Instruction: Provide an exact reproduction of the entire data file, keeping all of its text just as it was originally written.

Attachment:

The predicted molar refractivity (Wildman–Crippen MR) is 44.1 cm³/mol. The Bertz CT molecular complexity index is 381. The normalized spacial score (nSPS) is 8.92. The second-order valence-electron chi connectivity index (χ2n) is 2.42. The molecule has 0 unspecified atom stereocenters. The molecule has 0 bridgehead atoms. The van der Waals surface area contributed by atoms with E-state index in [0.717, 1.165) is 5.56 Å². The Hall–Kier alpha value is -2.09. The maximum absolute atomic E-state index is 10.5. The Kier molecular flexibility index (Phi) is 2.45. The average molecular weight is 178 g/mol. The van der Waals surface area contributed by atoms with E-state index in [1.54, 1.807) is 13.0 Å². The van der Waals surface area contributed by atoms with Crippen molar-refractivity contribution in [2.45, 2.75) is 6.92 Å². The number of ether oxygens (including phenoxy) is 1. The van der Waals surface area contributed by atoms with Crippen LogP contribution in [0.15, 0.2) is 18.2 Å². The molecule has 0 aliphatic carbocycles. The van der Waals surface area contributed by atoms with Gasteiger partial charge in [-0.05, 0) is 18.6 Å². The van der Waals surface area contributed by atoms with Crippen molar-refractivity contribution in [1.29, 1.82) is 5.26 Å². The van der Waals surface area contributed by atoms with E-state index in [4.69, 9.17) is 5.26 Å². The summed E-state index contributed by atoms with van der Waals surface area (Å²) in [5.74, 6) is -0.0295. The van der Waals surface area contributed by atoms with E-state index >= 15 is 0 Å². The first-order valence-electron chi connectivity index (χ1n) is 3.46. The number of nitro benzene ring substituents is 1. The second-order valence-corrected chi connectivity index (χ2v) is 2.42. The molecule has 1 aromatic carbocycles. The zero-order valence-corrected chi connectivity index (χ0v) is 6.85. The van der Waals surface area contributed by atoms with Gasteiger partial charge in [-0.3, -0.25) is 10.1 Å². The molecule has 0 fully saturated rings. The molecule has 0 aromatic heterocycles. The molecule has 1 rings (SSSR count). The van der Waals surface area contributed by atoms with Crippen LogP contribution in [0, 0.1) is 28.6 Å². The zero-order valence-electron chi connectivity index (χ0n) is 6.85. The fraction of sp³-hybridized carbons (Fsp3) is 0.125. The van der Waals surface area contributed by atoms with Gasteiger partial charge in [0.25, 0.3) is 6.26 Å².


The predicted molar refractivity (Wildman–Crippen MR) is 44.1 cm³/mol. The Bertz CT molecular complexity index is 381. The normalized spacial score (nSPS) is 8.92. The second-order valence-electron chi connectivity index (χ2n) is 2.42. The molecule has 0 unspecified atom stereocenters. The molecule has 0 bridgehead atoms. The van der Waals surface area contributed by atoms with E-state index in [0.717, 1.165) is 5.56 Å². The Hall–Kier alpha value is -2.09. The maximum absolute atomic E-state index is 10.5. The Kier molecular flexibility index (Phi) is 2.45. The average molecular weight is 178 g/mol. The van der Waals surface area contributed by atoms with E-state index in [1.54, 1.807) is 13.0 Å². The van der Waals surface area contributed by atoms with Crippen molar-refractivity contribution in [2.45, 2.75) is 6.92 Å². The number of ether oxygens (including phenoxy) is 1. The van der Waals surface area contributed by atoms with Crippen LogP contribution in [0.15, 0.2) is 18.2 Å². The molecule has 0 aliphatic carbocycles. The van der Waals surface area contributed by atoms with Gasteiger partial charge in [-0.05, 0) is 18.6 Å². The van der Waals surface area contributed by atoms with Crippen molar-refractivity contribution in [1.29, 1.82) is 5.26 Å². The van der Waals surface area contributed by atoms with E-state index in [4.69, 9.17) is 5.26 Å². The summed E-state index contributed by atoms with van der Waals surface area (Å²) in [5.74, 6) is -0.0295. The van der Waals surface area contributed by atoms with E-state index >= 15 is 0 Å². The first-order valence-electron chi connectivity index (χ1n) is 3.46. The number of nitro benzene ring substituents is 1. The second-order valence-corrected chi connectivity index (χ2v) is 2.42. The molecule has 1 aromatic carbocycles. The zero-order valence-corrected chi connectivity index (χ0v) is 6.85. The van der Waals surface area contributed by atoms with Gasteiger partial charge in [-0.3, -0.25) is 10.1 Å². The molecule has 0 fully saturated rings. The molecule has 0 aromatic heterocycles. The molecule has 1 rings (SSSR count). The van der Waals surface area contributed by atoms with Crippen LogP contribution in [0, 0.1) is 28.6 Å². The zero-order valence-electron chi connectivity index (χ0n) is 6.85. The fraction of sp³-hybridized carbons (Fsp3) is 0.125. The van der Waals surface area contributed by atoms with Gasteiger partial charge in [0.25, 0.3) is 6.26 Å².